This article is republished with permission from Dollars and Sense.

Many Singaporeans use their CPF to pay for their HDB home mortgage. In fact, more than 80% of HDB homeowners do not pay any cash for their monthly home loan repayment.

In recent BTO launches, HDB has taken the initiative of illustrating the affordability of its flats by showing how much a couple could expect to pay in terms of CPF and cash based on the estimated price of a flat and the assumed household income. For example, we found these infographics in the latest November BTO launch.

Screen Shot 2016 01 07 at 9.56.49 am3-Room Flat at Punggol. Infographic: HDB.

Screen Shot 2016 01 07 at 9.55.27 am4-Room Flat at Punggol. Infographic: HDB
These infographics are useful. They highlight the amount of grant a household is entitled to, based on the assumed income depicted in the illustration. They 
also provide relevant finance related information on the monthly instalment that a household would expect to pay and the additional cash component (if any) that they need to top up.

Should Your CPF Ordinary Account (CPFOA) Be Used For Housing?

While we appreciate the assurance that HDB aims to provide Singaporeans by reminding us that our CPF monies can be utilised for flats that we buy, we do not think that Singaporeans should simply use up all of their CPFOA monies for their home repayment.

The (Bad) Attitude Of Relying On CPF To Pay For Our Home Loan

When people from other countries buy a home, they usually take a housing loan and repay it with their salary. In Singapore, the current trend is to rely on the money in our CPF account.

To be fair, there is nothing really wrong with that. Ultimately, money in your CPF account is yours to be used.

Yet at the same time, we tend to forget that the primary purpose of CPF is to support our own retirement. In other words, even as we enjoy living in our home without needing to fork out any additional cash outlay, we need to be mindful of the fact that we are actually taking away money from our future retirement to use it today.

The Opportunity Cost Of Using Your CPF

The opportunity cost of using CPF has been hotly discussed and debated over for the past few years, but we are still going to talk about it because we believe it is important.

Building a retirement portfolio is not just about saving diligently. You need to be able to grow your portfolio as well. The money in your CPFOA earns risk-free interest of between 2.5% to 3.5% per annum. This interest is earned without incurring any additional transaction costs, which you would typically have to pay when you invest money through financial institutions (e.g. brokerage fee, commission, bid-ask spread).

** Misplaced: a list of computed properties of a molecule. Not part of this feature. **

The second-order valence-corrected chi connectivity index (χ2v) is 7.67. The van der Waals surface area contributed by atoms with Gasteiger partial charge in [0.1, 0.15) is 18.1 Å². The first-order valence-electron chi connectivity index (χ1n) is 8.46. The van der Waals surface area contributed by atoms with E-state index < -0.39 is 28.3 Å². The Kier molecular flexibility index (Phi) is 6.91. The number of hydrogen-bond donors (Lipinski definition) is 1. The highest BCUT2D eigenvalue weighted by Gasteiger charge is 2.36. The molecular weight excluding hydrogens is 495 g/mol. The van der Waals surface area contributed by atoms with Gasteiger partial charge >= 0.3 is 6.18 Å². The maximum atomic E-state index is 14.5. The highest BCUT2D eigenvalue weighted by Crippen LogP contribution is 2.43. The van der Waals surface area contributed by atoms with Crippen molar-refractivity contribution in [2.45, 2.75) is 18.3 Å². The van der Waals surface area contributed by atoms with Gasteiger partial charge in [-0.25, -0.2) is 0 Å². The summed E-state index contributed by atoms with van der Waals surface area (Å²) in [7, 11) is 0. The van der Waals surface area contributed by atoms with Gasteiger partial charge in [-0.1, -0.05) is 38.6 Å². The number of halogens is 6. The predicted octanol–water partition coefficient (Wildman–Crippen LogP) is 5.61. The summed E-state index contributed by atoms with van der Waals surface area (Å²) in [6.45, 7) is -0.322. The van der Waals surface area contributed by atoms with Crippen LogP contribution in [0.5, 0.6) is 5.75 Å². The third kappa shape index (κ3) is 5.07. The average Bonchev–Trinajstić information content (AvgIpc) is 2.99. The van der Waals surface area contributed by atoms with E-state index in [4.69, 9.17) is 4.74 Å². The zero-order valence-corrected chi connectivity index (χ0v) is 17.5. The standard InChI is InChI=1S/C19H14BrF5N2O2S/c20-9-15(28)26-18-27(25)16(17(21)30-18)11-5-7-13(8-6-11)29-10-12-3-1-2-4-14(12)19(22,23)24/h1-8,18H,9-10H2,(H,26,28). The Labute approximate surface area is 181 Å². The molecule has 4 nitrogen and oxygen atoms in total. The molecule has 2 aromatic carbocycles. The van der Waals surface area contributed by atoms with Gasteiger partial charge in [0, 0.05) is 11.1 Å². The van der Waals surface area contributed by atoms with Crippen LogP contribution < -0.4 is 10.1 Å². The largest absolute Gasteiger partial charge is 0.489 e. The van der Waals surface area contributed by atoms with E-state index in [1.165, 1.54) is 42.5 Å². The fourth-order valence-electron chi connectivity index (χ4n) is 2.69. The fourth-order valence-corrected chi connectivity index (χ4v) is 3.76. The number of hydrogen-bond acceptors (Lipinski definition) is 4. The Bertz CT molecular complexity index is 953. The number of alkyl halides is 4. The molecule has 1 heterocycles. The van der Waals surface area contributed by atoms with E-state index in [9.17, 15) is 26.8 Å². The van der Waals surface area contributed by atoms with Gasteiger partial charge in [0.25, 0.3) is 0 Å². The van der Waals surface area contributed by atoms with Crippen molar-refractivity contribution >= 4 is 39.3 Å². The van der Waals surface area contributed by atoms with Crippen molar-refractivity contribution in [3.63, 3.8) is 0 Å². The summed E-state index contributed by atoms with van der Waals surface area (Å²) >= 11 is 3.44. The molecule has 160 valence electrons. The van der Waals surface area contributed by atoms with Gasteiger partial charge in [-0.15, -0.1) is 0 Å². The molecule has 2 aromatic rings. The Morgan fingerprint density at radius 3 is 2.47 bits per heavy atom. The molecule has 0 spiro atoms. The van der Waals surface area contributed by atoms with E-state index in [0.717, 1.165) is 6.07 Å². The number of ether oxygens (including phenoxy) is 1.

Here is a simple comparison table to illustrate the difference.

Household A Household B
Monthly Mortgage $1,000 $1,000
Cash Outlay  $0 $1,000
CPF Outlay $1,000
(CPFOA fully used)
Money in CPFOA After 20 Years
(Assuming 2.5% per annum return)
$0 $310,975

Household B, who chose to pay the monthly mortgage using cash instead of their CPF would have paid $240,000 over the 20 years period. However, during that same period, the money in their CPFOA would have accumulated $310,975, giving them an extra $70,975. Assuming that they did not use any cash for investment opportunities, this is the opportunity cost that Household A would have missed out on.

At this point in time, we like to stress that leaving your CPFOA untouched is not a one size fit all solution for everyone. There are good and bad reasons for wanting to use your CPF money for home loan repayment, which we had covered in a previous article. We encourage you to read the article and determine for yourself if you should or should not be using your CPF money for your home.

Retirement Vs Home – Both Are Important

Having a place to call home is an important part of life. Being able to retire when you are old is equally important. You shouldn’t be deciding between these two important matters.

Rather, what we should be doing instead is to allow our monthly mortgage obligations to be competing against other more frivolous spending in life such as our holiday trips or the need to purchase a car. If servicing our monthly mortgage using cash appears too difficult, it would be these discretionary spending that needs to be sacrificed, and not the money in your CPF which is meant for your retirement.

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#4 ksyyy 2016-06-02 13:33
wow nice post! thanks for sharing
check this out also: Stock Trading in Singapore
#3 LOL 2016-02-17 16:44
The comparison table :

B is saving $1000 (via house) and $1000 (via CPF)
A is saving $1000 (via CPF used to buy house)

Not an apples to apples comparison with regard to how much money is invested (in both house and CPF) if A took the $1000 cash outlay he saved compared to B and invest in stocks. he could have ended up with more.

At the end of the day either govt invest for you (CPF) or you invest yourself ...
+1 #2 haha 2016-02-15 22:51
I can only assumed the writer of the post has complete faith in the CPF system and do not understand the difference between CPF money(rules & regulation set by govt and changed anytime they liked) and Real Cash (rules & regulation set by you and changed anytime you liked).
-1 #1 pasttime 2016-02-13 13:19
cpf is dead money. most can get. or in dribs and drabs.
cash money is live money. can do anything one wants with it.
if one is to save which one will you save. if one stop unnecessary spending, the money should also be saved as cash and not pay installment. pay with cpf.
housing asset is a good protection against inflation. not too sure about cpf savings. 2.5 % ??? your live money properly invested can get a few percent higher.

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